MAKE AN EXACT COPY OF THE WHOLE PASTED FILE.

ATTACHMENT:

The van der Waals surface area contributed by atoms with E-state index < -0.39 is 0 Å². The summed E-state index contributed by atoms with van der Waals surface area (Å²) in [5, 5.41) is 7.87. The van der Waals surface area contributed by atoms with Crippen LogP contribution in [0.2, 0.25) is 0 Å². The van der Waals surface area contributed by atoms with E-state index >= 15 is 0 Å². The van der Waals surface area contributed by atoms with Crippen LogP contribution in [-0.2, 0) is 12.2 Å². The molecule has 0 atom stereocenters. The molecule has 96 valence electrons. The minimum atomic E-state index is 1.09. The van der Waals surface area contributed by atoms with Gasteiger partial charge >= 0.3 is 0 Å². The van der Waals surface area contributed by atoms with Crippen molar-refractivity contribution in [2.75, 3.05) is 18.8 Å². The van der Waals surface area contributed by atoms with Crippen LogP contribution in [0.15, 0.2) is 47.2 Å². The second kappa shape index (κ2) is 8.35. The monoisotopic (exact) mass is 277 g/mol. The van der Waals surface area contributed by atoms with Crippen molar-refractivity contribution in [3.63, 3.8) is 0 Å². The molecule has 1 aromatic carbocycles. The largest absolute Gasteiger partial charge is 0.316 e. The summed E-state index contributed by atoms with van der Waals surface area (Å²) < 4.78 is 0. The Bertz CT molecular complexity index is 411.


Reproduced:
The van der Waals surface area contributed by atoms with E-state index < -0.39 is 0 Å². The summed E-state index contributed by atoms with van der Waals surface area (Å²) in [5, 5.41) is 7.87. The van der Waals surface area contributed by atoms with Crippen LogP contribution in [0.2, 0.25) is 0 Å². The van der Waals surface area contributed by atoms with E-state index >= 15 is 0 Å². The van der Waals surface area contributed by atoms with Crippen LogP contribution in [-0.2, 0) is 12.2 Å². The molecule has 0 atom stereocenters. The molecule has 96 valence electrons. The minimum atomic E-state index is 1.09. The van der Waals surface area contributed by atoms with Gasteiger partial charge >= 0.3 is 0 Å². The van der Waals surface area contributed by atoms with Crippen molar-refractivity contribution in [2.75, 3.05) is 18.8 Å². The van der Waals surface area contributed by atoms with Crippen LogP contribution in [0.15, 0.2) is 47.2 Å². The second kappa shape index (κ2) is 8.35. The monoisotopic (exact) mass is 277 g/mol. The van der Waals surface area contributed by atoms with Crippen molar-refractivity contribution in [3.63, 3.8) is 0 Å². The molecule has 1 aromatic carbocycles. The largest absolute Gasteiger partial charge is 0.316 e. The summed E-state index contributed by atoms with van der Waals surface area (Å²) < 4.78 is 0. The Bertz CT molecular complexity index is 411.